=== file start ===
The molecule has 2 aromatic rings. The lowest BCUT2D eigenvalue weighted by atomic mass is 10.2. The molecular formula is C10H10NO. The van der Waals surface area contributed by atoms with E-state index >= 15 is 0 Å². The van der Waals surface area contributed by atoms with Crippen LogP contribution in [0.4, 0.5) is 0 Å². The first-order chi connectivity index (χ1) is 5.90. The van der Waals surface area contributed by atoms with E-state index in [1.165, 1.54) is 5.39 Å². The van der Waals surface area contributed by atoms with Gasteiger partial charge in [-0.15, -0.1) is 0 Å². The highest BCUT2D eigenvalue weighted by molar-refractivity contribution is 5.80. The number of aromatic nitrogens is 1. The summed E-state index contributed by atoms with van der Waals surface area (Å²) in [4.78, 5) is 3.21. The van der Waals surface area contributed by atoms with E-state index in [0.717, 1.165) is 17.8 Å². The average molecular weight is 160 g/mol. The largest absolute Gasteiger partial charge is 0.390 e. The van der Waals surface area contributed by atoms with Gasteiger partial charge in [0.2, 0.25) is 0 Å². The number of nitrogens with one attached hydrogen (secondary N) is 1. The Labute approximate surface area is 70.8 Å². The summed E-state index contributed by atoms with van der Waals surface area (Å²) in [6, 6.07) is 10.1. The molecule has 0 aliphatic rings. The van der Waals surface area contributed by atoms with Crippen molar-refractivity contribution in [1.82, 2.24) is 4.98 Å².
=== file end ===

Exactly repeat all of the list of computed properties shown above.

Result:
The molecule has 2 aromatic rings. The lowest BCUT2D eigenvalue weighted by atomic mass is 10.2. The molecular formula is C10H10NO. The van der Waals surface area contributed by atoms with E-state index >= 15 is 0 Å². The van der Waals surface area contributed by atoms with Crippen LogP contribution in [0.4, 0.5) is 0 Å². The first-order chi connectivity index (χ1) is 5.90. The van der Waals surface area contributed by atoms with E-state index in [1.165, 1.54) is 5.39 Å². The van der Waals surface area contributed by atoms with Gasteiger partial charge in [-0.15, -0.1) is 0 Å². The highest BCUT2D eigenvalue weighted by molar-refractivity contribution is 5.80. The number of aromatic nitrogens is 1. The summed E-state index contributed by atoms with van der Waals surface area (Å²) in [4.78, 5) is 3.21. The van der Waals surface area contributed by atoms with E-state index in [0.717, 1.165) is 17.8 Å². The average molecular weight is 160 g/mol. The largest absolute Gasteiger partial charge is 0.390 e. The van der Waals surface area contributed by atoms with Gasteiger partial charge in [0.2, 0.25) is 0 Å². The number of nitrogens with one attached hydrogen (secondary N) is 1. The Labute approximate surface area is 70.8 Å². The summed E-state index contributed by atoms with van der Waals surface area (Å²) in [6, 6.07) is 10.1. The molecule has 0 aliphatic rings. The van der Waals surface area contributed by atoms with Crippen molar-refractivity contribution in [1.82, 2.24) is 4.98 Å².